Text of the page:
The Nevsky Wall
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Chapter 13   -  Karelia

December 5

A hungry stomach has no ears. Viktor’s father was fond of this saying, and now he had come to understand its meaning. Hunger is a drumbeat. It insists upon itself, pushing away all other senses and desires. It consumes both body and mind. Hunger with no foreseeable end, day upon day, is like a slow drowning. A drowning man will climb over his own brother for a single breath, while a starving man will take the food from a child’s mouth. And a father or mother will kill to prevent that from happening. This had become the cruel reality of daily life and Viktor felt powerless against it.

The food stores were empty, and because of the blockade, few supplies reached the city. By the beginning of December, thousands were dying each day. The bodies piled up in morgues and in basements. Viktor had seen the stacks of shrouded bodies in the hospital courtyards. Since there was no one to dig graves in the frozen ground, the stacks rose ever higher.

He had nightmares of a small, swaddled body being thrown on the heap.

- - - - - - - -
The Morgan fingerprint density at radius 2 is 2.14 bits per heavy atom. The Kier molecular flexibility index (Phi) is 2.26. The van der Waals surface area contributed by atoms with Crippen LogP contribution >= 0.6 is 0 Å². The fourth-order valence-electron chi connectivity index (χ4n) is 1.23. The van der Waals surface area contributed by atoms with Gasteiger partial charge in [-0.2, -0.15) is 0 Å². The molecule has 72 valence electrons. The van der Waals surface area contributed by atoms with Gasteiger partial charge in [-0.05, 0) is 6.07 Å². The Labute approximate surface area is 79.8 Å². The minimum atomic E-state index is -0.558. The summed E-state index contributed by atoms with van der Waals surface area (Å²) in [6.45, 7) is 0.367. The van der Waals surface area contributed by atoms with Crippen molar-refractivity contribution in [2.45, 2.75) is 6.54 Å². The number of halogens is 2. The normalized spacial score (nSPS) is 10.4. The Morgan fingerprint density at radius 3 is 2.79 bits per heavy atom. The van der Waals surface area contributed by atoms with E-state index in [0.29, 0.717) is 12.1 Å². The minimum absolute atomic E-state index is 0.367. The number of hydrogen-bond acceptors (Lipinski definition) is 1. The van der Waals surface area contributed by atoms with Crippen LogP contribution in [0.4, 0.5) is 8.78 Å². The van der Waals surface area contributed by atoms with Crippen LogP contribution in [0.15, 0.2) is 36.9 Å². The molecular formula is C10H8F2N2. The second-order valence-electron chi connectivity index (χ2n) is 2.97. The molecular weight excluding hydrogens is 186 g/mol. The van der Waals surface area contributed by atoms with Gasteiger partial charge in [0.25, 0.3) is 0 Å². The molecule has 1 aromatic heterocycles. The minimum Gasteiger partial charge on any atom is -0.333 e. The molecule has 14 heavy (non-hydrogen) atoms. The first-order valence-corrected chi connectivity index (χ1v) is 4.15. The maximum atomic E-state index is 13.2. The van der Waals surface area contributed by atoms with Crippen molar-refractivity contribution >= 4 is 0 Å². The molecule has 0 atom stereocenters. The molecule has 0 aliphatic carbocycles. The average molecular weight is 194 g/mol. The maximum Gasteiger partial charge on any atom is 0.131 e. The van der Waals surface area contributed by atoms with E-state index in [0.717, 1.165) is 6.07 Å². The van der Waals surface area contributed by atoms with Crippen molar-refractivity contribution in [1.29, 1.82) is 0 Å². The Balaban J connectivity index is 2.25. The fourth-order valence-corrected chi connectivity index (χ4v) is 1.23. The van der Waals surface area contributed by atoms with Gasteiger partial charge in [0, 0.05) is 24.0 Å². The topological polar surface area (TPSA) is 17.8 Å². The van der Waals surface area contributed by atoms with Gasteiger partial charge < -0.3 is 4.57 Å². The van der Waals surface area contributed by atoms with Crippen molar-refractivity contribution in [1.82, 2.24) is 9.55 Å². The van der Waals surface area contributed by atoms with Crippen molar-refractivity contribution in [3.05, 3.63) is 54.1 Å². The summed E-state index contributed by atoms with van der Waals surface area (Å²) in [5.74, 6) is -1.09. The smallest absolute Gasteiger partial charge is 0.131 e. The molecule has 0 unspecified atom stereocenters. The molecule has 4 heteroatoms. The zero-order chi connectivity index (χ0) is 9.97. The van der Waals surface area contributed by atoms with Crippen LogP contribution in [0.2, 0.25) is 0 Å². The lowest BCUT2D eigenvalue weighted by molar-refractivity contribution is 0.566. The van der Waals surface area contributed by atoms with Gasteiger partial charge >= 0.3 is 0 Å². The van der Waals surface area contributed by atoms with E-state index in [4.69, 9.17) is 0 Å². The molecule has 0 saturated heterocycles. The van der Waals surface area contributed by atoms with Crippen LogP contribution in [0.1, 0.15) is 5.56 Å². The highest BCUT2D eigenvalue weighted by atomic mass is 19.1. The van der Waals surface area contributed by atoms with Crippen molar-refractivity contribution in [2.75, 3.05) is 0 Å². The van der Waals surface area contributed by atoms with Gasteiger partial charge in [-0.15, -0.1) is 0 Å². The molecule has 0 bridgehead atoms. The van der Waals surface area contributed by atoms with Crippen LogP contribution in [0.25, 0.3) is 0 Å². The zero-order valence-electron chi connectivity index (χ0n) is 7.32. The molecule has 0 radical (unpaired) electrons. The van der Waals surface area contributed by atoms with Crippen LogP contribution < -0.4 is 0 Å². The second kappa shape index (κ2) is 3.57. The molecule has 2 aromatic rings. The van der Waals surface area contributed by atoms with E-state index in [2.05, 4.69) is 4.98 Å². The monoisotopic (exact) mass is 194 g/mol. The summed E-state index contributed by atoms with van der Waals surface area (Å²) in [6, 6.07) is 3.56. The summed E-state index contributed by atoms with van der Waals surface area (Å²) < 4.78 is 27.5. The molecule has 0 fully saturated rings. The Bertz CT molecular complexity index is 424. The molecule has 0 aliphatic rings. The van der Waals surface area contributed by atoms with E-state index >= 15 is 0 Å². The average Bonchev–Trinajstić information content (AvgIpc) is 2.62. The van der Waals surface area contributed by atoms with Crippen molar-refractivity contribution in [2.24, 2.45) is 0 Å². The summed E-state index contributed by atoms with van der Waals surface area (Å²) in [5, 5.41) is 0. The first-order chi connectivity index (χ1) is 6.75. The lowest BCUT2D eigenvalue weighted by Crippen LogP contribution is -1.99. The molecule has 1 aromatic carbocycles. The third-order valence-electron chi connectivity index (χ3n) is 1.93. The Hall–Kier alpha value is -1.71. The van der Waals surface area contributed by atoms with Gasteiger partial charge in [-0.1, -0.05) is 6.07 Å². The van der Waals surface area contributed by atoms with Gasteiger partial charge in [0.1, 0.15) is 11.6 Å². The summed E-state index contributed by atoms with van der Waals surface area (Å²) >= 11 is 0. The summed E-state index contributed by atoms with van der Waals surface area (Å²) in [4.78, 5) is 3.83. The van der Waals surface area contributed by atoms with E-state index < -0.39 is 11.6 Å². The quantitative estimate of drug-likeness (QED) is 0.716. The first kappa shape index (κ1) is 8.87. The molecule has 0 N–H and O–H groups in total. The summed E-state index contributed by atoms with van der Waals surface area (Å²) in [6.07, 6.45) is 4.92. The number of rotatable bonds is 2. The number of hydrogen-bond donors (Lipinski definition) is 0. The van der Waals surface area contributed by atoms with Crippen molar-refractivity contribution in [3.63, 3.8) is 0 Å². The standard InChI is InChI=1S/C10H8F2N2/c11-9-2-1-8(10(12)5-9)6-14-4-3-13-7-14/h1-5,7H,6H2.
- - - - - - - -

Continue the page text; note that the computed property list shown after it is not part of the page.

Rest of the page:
Viktor’s shift at the firehouse was over. He wrapped some bread and beans in waxed paper, stuffed them into the pocket of his greatcoat and set off for Elena’s. With the trams no longer running, it was a long and difficult walk. He hadn’t seen Vasha in almost a week. The snow, tapering now to an icy mist, was no longer being cleared from the streets or sidewalks, and he walked right down the middle of the Prospekt, past the barricades and the dragon’s teeth that led to the river. He stopped on the crest of the Kirovsky Bridge to catch his breath. The river was frozen over, earlier than usual, and he watched two figures pulling an empty sled across its flat, white expanse near the shoreline.

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Chapter 13   -  Karelia

2 Responses to “Chapter 13”

  1. Robert says:

    This is the right blog for everyone who wants to undsretand this topic. You know so much its almost hard to argue with you (not that I really will need to…HaHa). You certainly put a brand new spin on a topic which has been written about for ages. Excellent stuff, just excellent!

  2. This piece was a lifejacket that saved me from drowning.

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